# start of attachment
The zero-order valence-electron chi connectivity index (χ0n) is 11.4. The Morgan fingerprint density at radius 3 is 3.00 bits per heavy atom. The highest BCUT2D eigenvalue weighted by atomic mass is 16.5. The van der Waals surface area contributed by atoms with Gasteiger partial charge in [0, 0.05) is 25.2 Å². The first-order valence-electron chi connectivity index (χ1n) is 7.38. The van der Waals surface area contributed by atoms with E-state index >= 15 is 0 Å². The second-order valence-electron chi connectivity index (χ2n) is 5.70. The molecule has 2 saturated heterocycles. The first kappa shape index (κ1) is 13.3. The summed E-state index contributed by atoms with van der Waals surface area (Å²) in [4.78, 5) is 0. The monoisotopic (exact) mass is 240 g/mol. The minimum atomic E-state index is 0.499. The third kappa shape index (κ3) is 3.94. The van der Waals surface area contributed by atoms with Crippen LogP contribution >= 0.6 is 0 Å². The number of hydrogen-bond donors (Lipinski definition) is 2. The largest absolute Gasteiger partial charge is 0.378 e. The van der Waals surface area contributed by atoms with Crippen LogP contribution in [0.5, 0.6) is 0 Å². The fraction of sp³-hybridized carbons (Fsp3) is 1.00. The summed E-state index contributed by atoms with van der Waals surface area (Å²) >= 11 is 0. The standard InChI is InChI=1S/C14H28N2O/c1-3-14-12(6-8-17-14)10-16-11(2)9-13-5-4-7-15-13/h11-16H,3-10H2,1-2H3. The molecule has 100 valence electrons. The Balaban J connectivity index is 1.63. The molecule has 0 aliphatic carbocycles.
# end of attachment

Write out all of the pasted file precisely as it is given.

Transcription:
The zero-order valence-electron chi connectivity index (χ0n) is 11.4. The Morgan fingerprint density at radius 3 is 3.00 bits per heavy atom. The highest BCUT2D eigenvalue weighted by atomic mass is 16.5. The van der Waals surface area contributed by atoms with Gasteiger partial charge in [0, 0.05) is 25.2 Å². The first-order valence-electron chi connectivity index (χ1n) is 7.38. The van der Waals surface area contributed by atoms with E-state index >= 15 is 0 Å². The second-order valence-electron chi connectivity index (χ2n) is 5.70. The molecule has 2 saturated heterocycles. The first kappa shape index (κ1) is 13.3. The summed E-state index contributed by atoms with van der Waals surface area (Å²) in [4.78, 5) is 0. The monoisotopic (exact) mass is 240 g/mol. The minimum atomic E-state index is 0.499. The third kappa shape index (κ3) is 3.94. The van der Waals surface area contributed by atoms with Crippen LogP contribution >= 0.6 is 0 Å². The number of hydrogen-bond donors (Lipinski definition) is 2. The largest absolute Gasteiger partial charge is 0.378 e. The van der Waals surface area contributed by atoms with Crippen LogP contribution in [0.5, 0.6) is 0 Å². The fraction of sp³-hybridized carbons (Fsp3) is 1.00. The summed E-state index contributed by atoms with van der Waals surface area (Å²) >= 11 is 0. The standard InChI is InChI=1S/C14H28N2O/c1-3-14-12(6-8-17-14)10-16-11(2)9-13-5-4-7-15-13/h11-16H,3-10H2,1-2H3. The molecule has 100 valence electrons. The Balaban J connectivity index is 1.63. The molecule has 0 aliphatic carbocycles.